In his article “LinkedIn is creating a revolution in university rankings”, published in Financial Review, Tim Dodd reports that “drawing on the huge amount of data it has collected about professionals’ careers and their education background, LinkedIn tells you which universities lead to the best jobs in each major profession.”

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Between YOUniversity, University Finder, Decision Boards, a personalized dashboard and University Rankings, LinkedIn has no shortage of entry points for your student to begin his or her college search.

How can my daughter build a LinkedIn profile if she doesn’t have work experience yet?

In 2013, LinkedIn lowered its member age limit to 14 years old in the United States. While some people immediately admonished LinkedIn’s decision upon first hearing this, others see it as a great opportunity. I can tell you that if LinkedIn was around when I was in high school, you better believe I would have become a member, so that I could have begun building my business experience versus the alternative of working at a local pizza parlor.

With that said, the impression you make online is just as important as the one you make in person. Your footprint works around the clock and is accessible to anyone at any time. When your student creates a LinkedIn profile, it is critical to make sure they are positioning themselves in the most professional light. This includes using a recent headshot as their LinkedIn profile picture; selfies, pictures with other people and anything less than interview attire are not appropriate.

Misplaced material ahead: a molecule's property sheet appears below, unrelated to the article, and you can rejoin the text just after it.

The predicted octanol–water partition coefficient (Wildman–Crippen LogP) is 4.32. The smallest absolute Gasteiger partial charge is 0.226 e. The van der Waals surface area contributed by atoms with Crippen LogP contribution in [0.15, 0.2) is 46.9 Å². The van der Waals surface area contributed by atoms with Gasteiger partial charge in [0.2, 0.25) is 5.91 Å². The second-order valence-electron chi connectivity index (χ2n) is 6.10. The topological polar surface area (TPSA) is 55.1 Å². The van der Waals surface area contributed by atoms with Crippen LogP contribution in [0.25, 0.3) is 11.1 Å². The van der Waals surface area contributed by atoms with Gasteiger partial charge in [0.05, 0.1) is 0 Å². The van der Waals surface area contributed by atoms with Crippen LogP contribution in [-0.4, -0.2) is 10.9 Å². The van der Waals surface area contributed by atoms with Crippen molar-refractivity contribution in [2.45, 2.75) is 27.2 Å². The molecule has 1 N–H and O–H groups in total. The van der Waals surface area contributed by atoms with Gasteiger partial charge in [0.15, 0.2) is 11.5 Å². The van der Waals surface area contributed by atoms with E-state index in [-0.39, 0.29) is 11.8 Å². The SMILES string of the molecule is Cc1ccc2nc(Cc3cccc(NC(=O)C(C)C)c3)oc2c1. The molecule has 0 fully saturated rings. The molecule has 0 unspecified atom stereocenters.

So, they don’t have “real-world” experience at this point? No problem.

Within the LinkedIn profile there are many sections that are applicable to students, such as: Education, Courses, Test Scores, Honors & Awards, Projects and Volunteer Experience – and the list goes on. Do not forget that they should mention in their Profile if they are looking for an internship or job. Remember there is no spell-check, no formatting and no draft version of the LinkedIn profile; use a Word document to draft, then copy and paste it into LinkedIn.

How will my son find an internship through LinkedIn?

Once the LinkedIn profile is looking good, it’s time for them to begin Connecting with key professionals. Let your friends and colleagues know your student just joined LinkedIn and ask them to Connect. Encourage your student to Connect with business owners of companies they are interested in and professionals whom they respect. And not to overlook the obvious, but make sure you Connect with them as well. By growing their network of Connections they can start conversations and even apply for jobs.

As of the date this article was published, more than 1.1 million entry-level jobs and 55,000 internships are posted on LinkedIn. The door is open, but it is up to your student to take the next step. Here is just one resource of many to get started:

By tapping into LinkedIn, your forward-thinking young adult will have more visibility into university and career options than ever before. Ease your concerns by sharing this knowledge with your student and encourage them to take action.

As LinkedIn puts it: “It’s not just for top executives, it’s not just for old people with heavy briefcases, it’s for you. And it’s the perfect place for you to start your professional story.”